Co-Location in C-BAND, Strategies for Reducing Risk
More Spectrum, More Interference
When the wireless revolution began some 30 years ago, there were only a handful of bands, mostly confined below 900 MHz and typically 1 or 2 bands per country. Today, driven by exponential growth, there are 76 LTE and 5G bands in FR1 alone. This is pushing frequencies higher up to find available spectrum. The recently completed C-band auction in the US (at 3700-3980MHz) highlights this. Now, as the industry pivots from buying spectrum to building the network, they will find that C-band is very different from previous deployments from an RF perspective. In particular, some radio architectures in C-band, when co-locating with legacy radios, could lead to a site management nightmare due to interference.
We’ve all seen the increasingly crowded macro towers and marveled at the weight and wind-load that the towers must be supporting. Initial deployments of C-band will most likely re-use these sites which means that C-band radios will be co-located with LTE and GSM devices. Consider that at the top of the tower, one radio may be transmitting at 100W or more while another radio just a meter (or less) away is receiving a signal at less than 100 nW or about 10 billion times lower power. This has been the case previously, but a new twist to the mix is the increased potential for aliases, or signal interference, because of C-band’s higher frequencies.
Aliasing, Blocking, and Nyquist Zones
Remember Nyquist Zones from your Signal Processing class? To summarize the sampling criteria, Nyquist zones subdivide the spectrum into regions, spaced uniformly at intervals of Fs/2. Each Nyquist zone contains a copy of the spectrum of the desired signal or a mirror image of it known as an alias. The signals below and above the sample rate, by an equal amount, fold on top of each other as aliases at the analog to digital converter (ADC) output.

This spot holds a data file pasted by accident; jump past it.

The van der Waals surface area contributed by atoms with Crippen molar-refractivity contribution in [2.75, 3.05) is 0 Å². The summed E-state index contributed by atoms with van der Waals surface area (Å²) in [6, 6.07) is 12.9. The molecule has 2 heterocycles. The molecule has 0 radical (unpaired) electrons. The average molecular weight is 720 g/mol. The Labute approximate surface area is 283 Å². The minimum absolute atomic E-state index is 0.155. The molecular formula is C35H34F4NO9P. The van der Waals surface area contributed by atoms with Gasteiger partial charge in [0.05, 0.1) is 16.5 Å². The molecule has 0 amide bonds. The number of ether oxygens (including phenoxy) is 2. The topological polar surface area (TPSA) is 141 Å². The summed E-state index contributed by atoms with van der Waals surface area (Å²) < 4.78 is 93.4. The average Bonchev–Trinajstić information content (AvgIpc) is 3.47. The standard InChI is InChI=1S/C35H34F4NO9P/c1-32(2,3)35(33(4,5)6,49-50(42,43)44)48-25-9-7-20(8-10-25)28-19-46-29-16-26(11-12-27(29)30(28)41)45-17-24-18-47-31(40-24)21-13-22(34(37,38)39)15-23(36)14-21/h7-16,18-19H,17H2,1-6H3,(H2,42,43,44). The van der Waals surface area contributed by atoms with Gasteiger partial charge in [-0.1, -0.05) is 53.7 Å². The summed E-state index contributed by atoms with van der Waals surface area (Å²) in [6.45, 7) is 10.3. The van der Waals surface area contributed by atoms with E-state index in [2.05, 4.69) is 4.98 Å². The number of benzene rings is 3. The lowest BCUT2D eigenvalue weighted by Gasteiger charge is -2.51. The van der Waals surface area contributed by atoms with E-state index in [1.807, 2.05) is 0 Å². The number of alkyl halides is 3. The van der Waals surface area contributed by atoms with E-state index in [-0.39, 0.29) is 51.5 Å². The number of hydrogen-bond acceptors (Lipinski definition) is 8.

Radios reject interference from other radios using filters. The choice of core RF architecture in the radio unit makes this either somewhat hard to solve, or very hard to solve. In this context, hard means expensive. If the radio architecture uses particular sampling rates, the sensitivity to aliases increases, resulting in heavier, more expensive filters. Unfortunately, the sensitivity problem may not be identified until the back half of the design cycle, when core architecture decisions have been made.
Zero IF radios reduce co-location problems by converting only the band of interest, while Direct RF architectures convert all the bandwidth and use filters to capture band of interest. A common Direct RF analog to digital sampling rate is between 3GHz and 4GHz. For C-band, this means that there’s a Nyquist boundary at around the desired band, which means that signals below and above the sample rate by the same amount fold on top of each other at the ADC output. All frequencies that could alias on top of the desired signal need to be filtered enough to not affect the receiver’s sensitivity. The stronger the signals at these frequencies, the larger, more expensive, and heavier the filter. The worst – and most expensive case – is when the source of the interfering signal is a co-located transmitter. As it turns out, C-band frequencies and some of the most commonly used FDD bands interfere with each other when using devices based on these ADCs.
The Bottom Line
You need to know how your radio’s architecture addresses co- location at the beginning of the design cycle. It’s worth knowing what radio architecture is being selected and the sampling rate it includes. To recap:
- Filters may account for 30 to 40% of the weight of a C-bandradio. The aliasing problem may increase their weight by 50%compared to filters paired with Analog Devices' ZiF radios.
- Radios already installed can be at risk because the aliasingproblem is reciprocal. That is, a deployed radio at around2GHz could stop working once a C-band radio is deployed onthe same tower.
- And, past performance is not a guarantee for future results. New spectrum is constantly being allocated. A radio with this aliasingsensitivity that works today may not work in the future.
To Learn More visit: analog.com/5G.